RT @CamdenPT: "Safety is a priority. Comfort? No. Which is not to say Trigger Warning is just uncomfortable, it’s a lot of things." Check…
 
view counter

The Art of Play: Ways to Play Every Day with Originary Arts

[Image Credit: Originary Arts]

Nikki Shaill, creator and curator of new company Originary Arts, explores how we can all be that little bit more playful every day. Think you’ve forgotten how to play as an adult? Let Nikki share some simple ideas to rekindle your playful nature in everyday life.

Last year, I did a rather scary thing. I went down a slide in a children’s playground. And (wait for it, here comes the actual scary bit), when I whooshed out at the bottom I got down on one knee and asked my girlfriend to marry me. Glamorous and sophisticated, it was not. But an accurate reflection of me and my commitment to play? Yes.

My name is Nikki and I am passionate about the power of play. It isn’t just for children. Or extroverts. After working in creative learning and participation for 20 years, I’m launching Originary Arts this month. A new creative company inviting people of all ages to make space for joyful experimenting and play, whether through poetry, printmaking, paper cutting or puppetry.  

“It is a happy talent to know how to play” said Ralph Waldo Emerson, but as adults we often forget what came so naturally to us as children. Play can drop down our list of priorities as we grow up, due to competing pressures and stresses. When did you last play, I wonder? Not counting computer games or sports.

Recently I enjoyed learning more about why play is important in so many ways at Wellcome’s ‘Play Well’ exhibition. Just because you don’t love the idea of heading to Ballie Ballerson this weekend, doesn’t mean you can’t rekindle a passion for play as a grown-up. Like learning styles, there are different types of play to suit us all.

Here are 25 ideas to get you started. I’m sure you can think up many more ways on how to play every day too. In fact,  I challenge you to a game. How many more can you name in 3 minutes? Ready, set, play!

⦁    Play with your food.

Cut your sandwiches into triangles. Doodle with noodles. Make a pizza face. Surprise a friend with a note written on their banana. Pretend you’re a witch concocting a spell as you chuck ingredients into the pan. Have an impromptu indoor picnic on the floor. Swap your knife and fork into the opposite hands.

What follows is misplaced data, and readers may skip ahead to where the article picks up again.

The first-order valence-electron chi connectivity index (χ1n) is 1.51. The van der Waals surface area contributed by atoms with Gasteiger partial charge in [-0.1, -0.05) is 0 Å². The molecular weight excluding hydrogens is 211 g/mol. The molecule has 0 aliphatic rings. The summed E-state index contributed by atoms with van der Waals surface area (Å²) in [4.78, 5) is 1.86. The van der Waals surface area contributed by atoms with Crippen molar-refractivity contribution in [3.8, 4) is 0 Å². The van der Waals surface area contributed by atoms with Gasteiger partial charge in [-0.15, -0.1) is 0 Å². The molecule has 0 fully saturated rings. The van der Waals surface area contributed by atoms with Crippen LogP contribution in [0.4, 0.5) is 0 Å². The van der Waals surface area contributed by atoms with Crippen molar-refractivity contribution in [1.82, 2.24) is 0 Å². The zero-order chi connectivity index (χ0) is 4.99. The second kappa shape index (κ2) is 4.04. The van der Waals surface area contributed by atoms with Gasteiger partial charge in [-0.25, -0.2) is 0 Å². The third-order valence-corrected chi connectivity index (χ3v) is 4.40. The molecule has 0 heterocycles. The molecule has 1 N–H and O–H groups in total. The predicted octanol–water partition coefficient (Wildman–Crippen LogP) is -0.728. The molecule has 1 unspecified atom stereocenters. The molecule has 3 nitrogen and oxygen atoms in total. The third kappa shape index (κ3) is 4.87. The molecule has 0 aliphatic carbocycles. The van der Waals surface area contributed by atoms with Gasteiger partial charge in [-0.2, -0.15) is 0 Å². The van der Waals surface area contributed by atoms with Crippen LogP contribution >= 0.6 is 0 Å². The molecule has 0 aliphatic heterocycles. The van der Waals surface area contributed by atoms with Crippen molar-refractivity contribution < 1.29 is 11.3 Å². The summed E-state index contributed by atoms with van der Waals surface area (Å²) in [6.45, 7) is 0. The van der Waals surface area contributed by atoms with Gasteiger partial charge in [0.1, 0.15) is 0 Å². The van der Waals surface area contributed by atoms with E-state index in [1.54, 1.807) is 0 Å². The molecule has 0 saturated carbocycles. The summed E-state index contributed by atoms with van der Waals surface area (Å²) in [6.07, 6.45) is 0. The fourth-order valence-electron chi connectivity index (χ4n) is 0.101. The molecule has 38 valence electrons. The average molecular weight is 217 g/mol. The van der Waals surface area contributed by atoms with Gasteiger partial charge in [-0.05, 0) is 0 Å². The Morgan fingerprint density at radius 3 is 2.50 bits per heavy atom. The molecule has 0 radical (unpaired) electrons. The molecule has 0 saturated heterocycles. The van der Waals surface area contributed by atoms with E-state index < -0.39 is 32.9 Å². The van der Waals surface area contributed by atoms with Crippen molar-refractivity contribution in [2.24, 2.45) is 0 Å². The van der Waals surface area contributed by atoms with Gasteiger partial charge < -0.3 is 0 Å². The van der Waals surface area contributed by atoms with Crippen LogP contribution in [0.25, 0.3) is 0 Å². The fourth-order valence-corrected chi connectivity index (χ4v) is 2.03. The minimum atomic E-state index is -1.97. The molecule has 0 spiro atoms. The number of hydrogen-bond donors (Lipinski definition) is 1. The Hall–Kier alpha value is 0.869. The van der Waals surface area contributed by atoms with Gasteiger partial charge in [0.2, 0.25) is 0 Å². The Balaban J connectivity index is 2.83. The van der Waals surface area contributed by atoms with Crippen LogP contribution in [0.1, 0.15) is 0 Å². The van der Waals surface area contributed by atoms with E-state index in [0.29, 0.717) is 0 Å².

Not one for cooking? Play a game of ‘takeaway roulette’: order something you’ve never heard of/decide you’re going to pick the 5th item on the menu whatever it is/ask the restaurant owner to ‘surprise you’.

Eat your pudding before your main. My mum used to call these ‘Back-to-Front Dinners’ and it spiced up even the most mundane of menus. Oh the power of novelty!

⦁    Play with your shadow.


Lying in a tent at night with torches on, it won’t take too long before you try to remember how to make a rabbit shape with your hands. It ends up resembling a creepy crocodile instead but it’s still fun. Shadow play needn’t be just for summer festival camping. Your own shadow is a wonderfully reliable playmate. A faithful companion, come rain or shine. Well, definitely come shine. Like the eternally playful Peter Pan, chasing his shadow and stitching it back on, get to know your shadow self a bit more. Pull shapes. Try your best to escape it. They may be a longer legged version of you or have a strange shaped head.

There’s a reason why Olafur Eliasson’s installations at Tate were such a success last year. I noticed that whilst many adults were busy trying to get the perfect Instagram shot, it was often the children who were having the best time. They instinctively knew what to do in front of those lights and I was inspired by their unfiltered experimental moves.

⦁    Take inspiration from your younger self.

What did you enjoy doing as a child? Looking back to our favourite childhood pastimes can help rekindle our relationship with play as adults. I actually haven’t changed much since I was little. Doodling. Dressing up. Paddling in the sea. Making up stories. Walking along walls. These still make me happiest.